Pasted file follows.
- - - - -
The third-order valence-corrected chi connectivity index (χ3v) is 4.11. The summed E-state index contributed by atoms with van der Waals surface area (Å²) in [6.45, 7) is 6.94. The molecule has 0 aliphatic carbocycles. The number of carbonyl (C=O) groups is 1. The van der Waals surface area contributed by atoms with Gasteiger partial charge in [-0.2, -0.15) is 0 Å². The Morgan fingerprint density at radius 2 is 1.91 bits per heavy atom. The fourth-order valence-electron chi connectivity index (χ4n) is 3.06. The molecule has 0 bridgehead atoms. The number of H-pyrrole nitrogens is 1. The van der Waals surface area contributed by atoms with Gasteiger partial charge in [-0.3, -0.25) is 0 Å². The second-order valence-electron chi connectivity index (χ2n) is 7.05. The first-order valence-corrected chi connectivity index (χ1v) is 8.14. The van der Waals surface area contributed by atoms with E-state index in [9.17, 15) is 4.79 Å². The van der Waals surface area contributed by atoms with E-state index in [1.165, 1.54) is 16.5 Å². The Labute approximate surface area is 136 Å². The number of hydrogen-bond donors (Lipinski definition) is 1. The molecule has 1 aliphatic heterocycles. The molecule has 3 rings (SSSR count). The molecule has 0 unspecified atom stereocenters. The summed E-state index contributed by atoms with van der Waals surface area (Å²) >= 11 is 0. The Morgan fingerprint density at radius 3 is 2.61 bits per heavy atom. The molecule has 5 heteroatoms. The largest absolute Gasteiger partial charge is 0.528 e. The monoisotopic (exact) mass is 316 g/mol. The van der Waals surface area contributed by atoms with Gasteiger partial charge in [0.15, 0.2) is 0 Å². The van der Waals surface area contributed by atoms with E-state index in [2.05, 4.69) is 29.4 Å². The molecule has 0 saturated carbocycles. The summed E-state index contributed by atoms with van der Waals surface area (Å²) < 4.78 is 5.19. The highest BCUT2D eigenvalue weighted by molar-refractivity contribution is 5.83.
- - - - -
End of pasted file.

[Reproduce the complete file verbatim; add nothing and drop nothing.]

The third-order valence-corrected chi connectivity index (χ3v) is 4.11. The summed E-state index contributed by atoms with van der Waals surface area (Å²) in [6.45, 7) is 6.94. The molecule has 0 aliphatic carbocycles. The number of carbonyl (C=O) groups is 1. The van der Waals surface area contributed by atoms with Gasteiger partial charge in [-0.2, -0.15) is 0 Å². The Morgan fingerprint density at radius 2 is 1.91 bits per heavy atom. The fourth-order valence-electron chi connectivity index (χ4n) is 3.06. The molecule has 0 bridgehead atoms. The number of H-pyrrole nitrogens is 1. The van der Waals surface area contributed by atoms with Gasteiger partial charge in [-0.3, -0.25) is 0 Å². The second-order valence-electron chi connectivity index (χ2n) is 7.05. The first-order valence-corrected chi connectivity index (χ1v) is 8.14. The van der Waals surface area contributed by atoms with E-state index in [9.17, 15) is 4.79 Å². The van der Waals surface area contributed by atoms with E-state index in [1.165, 1.54) is 16.5 Å². The Labute approximate surface area is 136 Å². The number of hydrogen-bond donors (Lipinski definition) is 1. The molecule has 1 aliphatic heterocycles. The molecule has 3 rings (SSSR count). The molecule has 0 unspecified atom stereocenters. The summed E-state index contributed by atoms with van der Waals surface area (Å²) >= 11 is 0. The Morgan fingerprint density at radius 3 is 2.61 bits per heavy atom. The molecule has 5 heteroatoms. The largest absolute Gasteiger partial charge is 0.528 e. The monoisotopic (exact) mass is 316 g/mol. The van der Waals surface area contributed by atoms with Gasteiger partial charge in [0.15, 0.2) is 0 Å². The van der Waals surface area contributed by atoms with E-state index in [2.05, 4.69) is 29.4 Å². The molecule has 0 saturated carbocycles. The summed E-state index contributed by atoms with van der Waals surface area (Å²) < 4.78 is 5.19. The highest BCUT2D eigenvalue weighted by molar-refractivity contribution is 5.83.